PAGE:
We recently featured hundreds of Van Gogh’s paintings, sketches, and letters downloadable from Amsterdam’s Van Gogh Museum. But despite its name, that respected institution hasn’t devoted itself entirely to the work of the 19th-century post-impressionist painter; they’ve also got a serious stock of art from roughly the same period but the other side of the world in the form of Japanese woodblock prints. And like their Van Gogh materials, they’ve made them available to all of us in high resolution files, free for the downloading in their online collections.
All of us will recognize this style of Japanese art, but not all of us will know its Japanese name: ukiyo-e, or “pictures of the floating world” — that is, the world of scenic travels through striking landscapes as well as urban beauties, sportsmen, actors, and ladies of the night that bloomed from the 17th to the 19th centuries.
Not only did that heady period of Japanese history provide these woodblock prints their subjects, it also provided the technology used to produce them with increasing color and complexity as well as a merchant-class audience to purchase them as home decor.
The Van Gogh Museum’s selections come from a time of dominance by a few still-acknowledged ukiyo-e masters whose names you’ll know, like Katsushika Hokusai and Utagawa (also known as Ando) Hiroshige, the latter of whose work the online collection has 83 pieces currently downloadable. One of them, Goyu from one series of illustrations of notable places and Yokkaichi: The Miegawa River and Nago Bay from another, appear at the top and second from the top. But the Van Gogh Museum has amassed even more work by Utagawa Kunisada, the most prolific and bestselling ukiyo-e artist of the day, whose On the Riverbank, one sheet of a triptych, we have just above.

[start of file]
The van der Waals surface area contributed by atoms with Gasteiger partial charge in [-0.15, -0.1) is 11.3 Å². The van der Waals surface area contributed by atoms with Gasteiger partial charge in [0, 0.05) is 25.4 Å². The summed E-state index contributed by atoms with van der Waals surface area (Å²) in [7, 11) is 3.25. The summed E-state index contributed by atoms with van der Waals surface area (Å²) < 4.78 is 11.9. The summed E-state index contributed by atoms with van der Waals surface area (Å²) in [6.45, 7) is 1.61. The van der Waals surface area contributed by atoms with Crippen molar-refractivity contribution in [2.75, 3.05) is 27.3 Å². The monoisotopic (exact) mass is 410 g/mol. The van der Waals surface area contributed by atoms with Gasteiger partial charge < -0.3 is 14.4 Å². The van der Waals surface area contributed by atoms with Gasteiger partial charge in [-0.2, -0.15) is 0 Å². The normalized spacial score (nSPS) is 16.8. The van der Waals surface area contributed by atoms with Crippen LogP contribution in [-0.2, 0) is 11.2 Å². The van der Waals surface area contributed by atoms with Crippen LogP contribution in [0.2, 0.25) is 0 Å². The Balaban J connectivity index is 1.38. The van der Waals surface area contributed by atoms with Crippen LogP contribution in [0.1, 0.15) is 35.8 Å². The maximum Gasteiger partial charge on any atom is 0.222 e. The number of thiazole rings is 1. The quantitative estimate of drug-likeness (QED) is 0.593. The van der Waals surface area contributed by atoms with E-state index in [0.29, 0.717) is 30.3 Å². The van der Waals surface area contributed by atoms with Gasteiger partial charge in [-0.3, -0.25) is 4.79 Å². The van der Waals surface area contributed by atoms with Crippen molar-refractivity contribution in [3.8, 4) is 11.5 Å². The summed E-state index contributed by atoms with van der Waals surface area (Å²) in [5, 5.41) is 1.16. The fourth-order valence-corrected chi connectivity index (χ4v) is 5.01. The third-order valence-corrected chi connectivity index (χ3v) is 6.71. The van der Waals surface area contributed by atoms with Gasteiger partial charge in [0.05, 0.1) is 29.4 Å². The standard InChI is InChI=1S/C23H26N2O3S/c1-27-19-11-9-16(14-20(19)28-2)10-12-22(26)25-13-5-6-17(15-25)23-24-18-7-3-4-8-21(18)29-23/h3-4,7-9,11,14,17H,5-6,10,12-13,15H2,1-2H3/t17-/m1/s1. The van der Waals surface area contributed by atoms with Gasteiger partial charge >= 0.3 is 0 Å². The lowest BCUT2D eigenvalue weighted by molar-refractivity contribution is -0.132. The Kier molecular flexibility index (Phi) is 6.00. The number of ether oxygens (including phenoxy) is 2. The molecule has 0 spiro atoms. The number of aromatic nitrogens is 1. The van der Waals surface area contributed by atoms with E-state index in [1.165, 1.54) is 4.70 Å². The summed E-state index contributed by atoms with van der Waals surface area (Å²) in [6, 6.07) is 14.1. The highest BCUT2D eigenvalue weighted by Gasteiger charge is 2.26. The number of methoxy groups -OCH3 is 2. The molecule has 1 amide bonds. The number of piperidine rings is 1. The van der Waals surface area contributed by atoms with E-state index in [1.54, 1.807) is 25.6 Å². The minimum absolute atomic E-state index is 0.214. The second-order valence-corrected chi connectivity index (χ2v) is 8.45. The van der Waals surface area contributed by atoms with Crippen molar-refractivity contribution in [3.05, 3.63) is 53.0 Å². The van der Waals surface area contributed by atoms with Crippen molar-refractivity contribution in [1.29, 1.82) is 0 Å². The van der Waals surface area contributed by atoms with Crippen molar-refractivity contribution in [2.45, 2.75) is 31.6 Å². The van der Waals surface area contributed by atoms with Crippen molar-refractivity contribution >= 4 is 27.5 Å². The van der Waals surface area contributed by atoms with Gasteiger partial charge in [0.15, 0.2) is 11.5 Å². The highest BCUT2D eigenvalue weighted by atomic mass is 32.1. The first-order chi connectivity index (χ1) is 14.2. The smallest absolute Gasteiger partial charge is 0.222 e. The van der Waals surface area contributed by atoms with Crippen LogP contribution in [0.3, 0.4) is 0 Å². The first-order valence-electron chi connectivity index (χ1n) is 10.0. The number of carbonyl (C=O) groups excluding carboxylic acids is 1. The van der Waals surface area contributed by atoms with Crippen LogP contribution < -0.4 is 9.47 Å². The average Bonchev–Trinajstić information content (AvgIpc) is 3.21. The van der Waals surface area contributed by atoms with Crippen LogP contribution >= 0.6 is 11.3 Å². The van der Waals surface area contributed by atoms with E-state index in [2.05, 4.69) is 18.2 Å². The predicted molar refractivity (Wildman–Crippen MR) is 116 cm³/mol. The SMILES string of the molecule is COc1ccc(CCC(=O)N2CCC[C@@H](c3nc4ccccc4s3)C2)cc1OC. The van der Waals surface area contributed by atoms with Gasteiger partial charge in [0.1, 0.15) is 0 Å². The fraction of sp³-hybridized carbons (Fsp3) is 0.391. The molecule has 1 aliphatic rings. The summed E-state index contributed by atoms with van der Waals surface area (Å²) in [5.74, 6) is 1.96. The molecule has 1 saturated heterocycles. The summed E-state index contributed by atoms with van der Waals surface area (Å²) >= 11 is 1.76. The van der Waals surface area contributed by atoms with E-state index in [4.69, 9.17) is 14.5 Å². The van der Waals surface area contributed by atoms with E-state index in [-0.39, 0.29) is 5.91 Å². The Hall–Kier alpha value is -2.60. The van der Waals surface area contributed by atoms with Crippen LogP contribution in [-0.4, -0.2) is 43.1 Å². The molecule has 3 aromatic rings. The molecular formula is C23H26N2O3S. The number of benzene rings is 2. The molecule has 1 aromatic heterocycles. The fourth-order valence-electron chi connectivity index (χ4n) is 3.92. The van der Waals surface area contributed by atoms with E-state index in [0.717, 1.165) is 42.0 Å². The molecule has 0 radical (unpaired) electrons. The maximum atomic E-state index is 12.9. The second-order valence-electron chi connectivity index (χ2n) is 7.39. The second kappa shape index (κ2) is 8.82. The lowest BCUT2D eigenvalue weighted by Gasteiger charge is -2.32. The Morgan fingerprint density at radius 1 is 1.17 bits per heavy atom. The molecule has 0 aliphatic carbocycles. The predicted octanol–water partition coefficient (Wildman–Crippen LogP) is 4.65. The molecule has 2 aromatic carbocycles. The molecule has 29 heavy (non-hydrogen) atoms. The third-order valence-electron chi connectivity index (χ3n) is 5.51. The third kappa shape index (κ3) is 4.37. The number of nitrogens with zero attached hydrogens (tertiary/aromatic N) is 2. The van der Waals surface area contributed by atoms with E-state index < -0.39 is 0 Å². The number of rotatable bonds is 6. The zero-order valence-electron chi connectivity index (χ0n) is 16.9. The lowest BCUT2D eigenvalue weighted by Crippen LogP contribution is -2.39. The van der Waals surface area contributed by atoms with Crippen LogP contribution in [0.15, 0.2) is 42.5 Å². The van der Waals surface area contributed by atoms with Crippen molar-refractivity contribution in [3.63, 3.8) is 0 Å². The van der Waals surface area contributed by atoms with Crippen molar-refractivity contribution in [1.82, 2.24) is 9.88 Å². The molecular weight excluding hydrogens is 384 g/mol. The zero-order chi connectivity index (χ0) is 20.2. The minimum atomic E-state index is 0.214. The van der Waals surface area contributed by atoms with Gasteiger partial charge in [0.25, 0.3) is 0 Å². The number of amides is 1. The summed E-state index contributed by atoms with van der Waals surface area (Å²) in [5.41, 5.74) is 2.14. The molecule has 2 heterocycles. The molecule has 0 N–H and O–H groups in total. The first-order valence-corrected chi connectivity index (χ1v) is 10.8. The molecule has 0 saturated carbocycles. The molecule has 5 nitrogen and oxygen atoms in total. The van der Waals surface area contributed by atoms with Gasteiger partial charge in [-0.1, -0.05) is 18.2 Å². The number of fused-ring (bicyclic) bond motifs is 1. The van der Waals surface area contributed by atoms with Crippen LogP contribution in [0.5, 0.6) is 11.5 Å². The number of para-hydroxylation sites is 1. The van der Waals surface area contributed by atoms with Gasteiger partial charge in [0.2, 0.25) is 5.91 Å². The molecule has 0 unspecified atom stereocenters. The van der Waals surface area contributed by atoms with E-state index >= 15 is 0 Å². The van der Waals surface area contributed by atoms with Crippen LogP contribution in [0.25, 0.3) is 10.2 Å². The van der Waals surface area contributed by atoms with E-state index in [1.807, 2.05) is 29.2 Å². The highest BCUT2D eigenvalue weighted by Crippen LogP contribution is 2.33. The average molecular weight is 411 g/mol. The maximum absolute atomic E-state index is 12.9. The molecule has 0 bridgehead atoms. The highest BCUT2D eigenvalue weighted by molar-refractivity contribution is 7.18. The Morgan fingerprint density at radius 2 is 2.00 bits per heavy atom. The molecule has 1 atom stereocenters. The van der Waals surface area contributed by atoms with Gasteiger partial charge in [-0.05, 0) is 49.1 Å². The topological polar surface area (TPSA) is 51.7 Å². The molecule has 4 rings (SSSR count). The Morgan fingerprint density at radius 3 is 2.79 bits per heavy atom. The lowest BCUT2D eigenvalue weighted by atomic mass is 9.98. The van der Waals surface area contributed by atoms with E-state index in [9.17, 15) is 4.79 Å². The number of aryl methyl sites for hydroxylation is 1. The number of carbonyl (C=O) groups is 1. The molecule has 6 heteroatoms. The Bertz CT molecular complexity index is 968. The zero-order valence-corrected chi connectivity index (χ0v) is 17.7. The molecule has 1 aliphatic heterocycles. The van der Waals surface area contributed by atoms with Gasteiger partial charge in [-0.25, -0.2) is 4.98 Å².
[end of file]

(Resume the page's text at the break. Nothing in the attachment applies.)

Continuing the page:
You can download any of the more than 500 pieces in the online collection by these and dozens of other ukiyo-e artists (such as Toyohara Kunichika, whose Illustration of Crossing the Sumida River in the Evening appears just above) by clicking on the down arrow that appears in the lower right when you view an individual image. Having just returned from a trip to Japan a couple weeks ago, I can report that the country has changed dramatically and in many ways from the one Hokusai, Hiroshige, Kunisada and their colleagues captured, but still, some durable part of their aesthetic essence remains. Besides, these prints must even at the time have had something of the elegiac about them, itself an enduring quality of Japanese art. “Even in Kyoto,” as the poet Matsuo Masho wrote two centuries before that, “I long for Kyoto.”
Based in Seoul, Colin Marshall writes and broadcasts on cities, language, and style. He’s at work on a book about Los Angeles, A Los Angeles Primer, the video series The City in Cinema, the crowdfunded journalism project Where Is the City of the Future?, and the Los Angeles Review of Books’ Korea Blog. Follow him on Twitter at @colinmarshall or on Facebook.